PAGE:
It has been my experience that most people do not know how to respond to another’s sorrow. It makes a lot of people uncomfortable. They do not know what to say or how to say it. They truly do not want to hurt the other person. They recognize things are sensitive and so to avoid the possibility of causing further pain or stress, they just avoid the person altogether. Then the person experiencing the sorrow feels isolated and alone. Sometimes that is OK. But a lot of times people just need to know others are thinking about them and wanting to help them. I have found the best response seems to just be direct, but gentle. “I heard about your loss. I am so sorry. That must be a very difficult thing to be managing. Would you like to talk about it?” or “Can I help you with anything?” People will usually just tell you if they don’t want to talk or want your help. How people respond to your compassion and outreach is more of a reflection of where they are emotionally, so you don’t have to take it personally. And if they need a friend or an ear, now they have one.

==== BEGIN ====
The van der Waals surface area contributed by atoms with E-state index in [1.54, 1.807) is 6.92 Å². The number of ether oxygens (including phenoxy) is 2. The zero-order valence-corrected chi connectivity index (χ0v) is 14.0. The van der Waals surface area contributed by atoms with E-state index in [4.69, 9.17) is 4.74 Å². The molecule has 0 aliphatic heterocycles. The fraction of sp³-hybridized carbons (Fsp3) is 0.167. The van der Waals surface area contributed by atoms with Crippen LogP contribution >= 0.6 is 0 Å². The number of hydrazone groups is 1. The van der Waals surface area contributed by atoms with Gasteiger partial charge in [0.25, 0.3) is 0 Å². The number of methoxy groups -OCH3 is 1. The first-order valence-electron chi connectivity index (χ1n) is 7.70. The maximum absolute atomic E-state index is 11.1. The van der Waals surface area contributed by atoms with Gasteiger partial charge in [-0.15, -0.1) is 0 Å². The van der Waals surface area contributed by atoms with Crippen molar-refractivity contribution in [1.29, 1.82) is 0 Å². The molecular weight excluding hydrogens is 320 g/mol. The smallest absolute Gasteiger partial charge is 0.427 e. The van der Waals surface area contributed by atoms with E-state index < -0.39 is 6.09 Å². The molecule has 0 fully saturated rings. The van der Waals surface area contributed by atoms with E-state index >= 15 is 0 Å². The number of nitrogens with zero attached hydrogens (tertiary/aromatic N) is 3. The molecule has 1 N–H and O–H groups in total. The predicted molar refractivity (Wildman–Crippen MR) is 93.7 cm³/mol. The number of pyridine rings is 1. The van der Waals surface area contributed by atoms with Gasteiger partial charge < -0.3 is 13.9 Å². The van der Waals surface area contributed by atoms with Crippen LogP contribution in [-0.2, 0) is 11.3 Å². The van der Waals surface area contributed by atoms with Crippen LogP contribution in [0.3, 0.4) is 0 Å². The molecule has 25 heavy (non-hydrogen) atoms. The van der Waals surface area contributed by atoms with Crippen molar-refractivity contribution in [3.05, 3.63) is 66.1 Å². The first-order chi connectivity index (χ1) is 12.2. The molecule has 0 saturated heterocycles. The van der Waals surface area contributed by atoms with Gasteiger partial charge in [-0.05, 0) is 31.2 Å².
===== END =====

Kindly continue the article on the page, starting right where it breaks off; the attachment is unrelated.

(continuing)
With my sorrow and grief over the last two years, I haven’t really wanted to talk to anyone about it. If I have, I call those I can trust and reach out to them. But for the most part, I have just sought out my Father in Heaven through prayer. That has been my greatest comfort. He knows what I am feeling, and why, and He can usually give me things to do that help adjust my perspective about my experiences and feelings. Service to others, paradoxically, provides a major focus shift. As I serve others, my personal sorrows and griefs are lightened. I know, I know… can you reach out and serve when you are so sad and hurting inside? You just decide you are going to. I don’t know how it works, I only know that when I do it, it does! Every time! Just try it! The next time you feel down and sad, say to yourself, who else is feeling this way? What can I do for them? And then DO IT! You will feel better!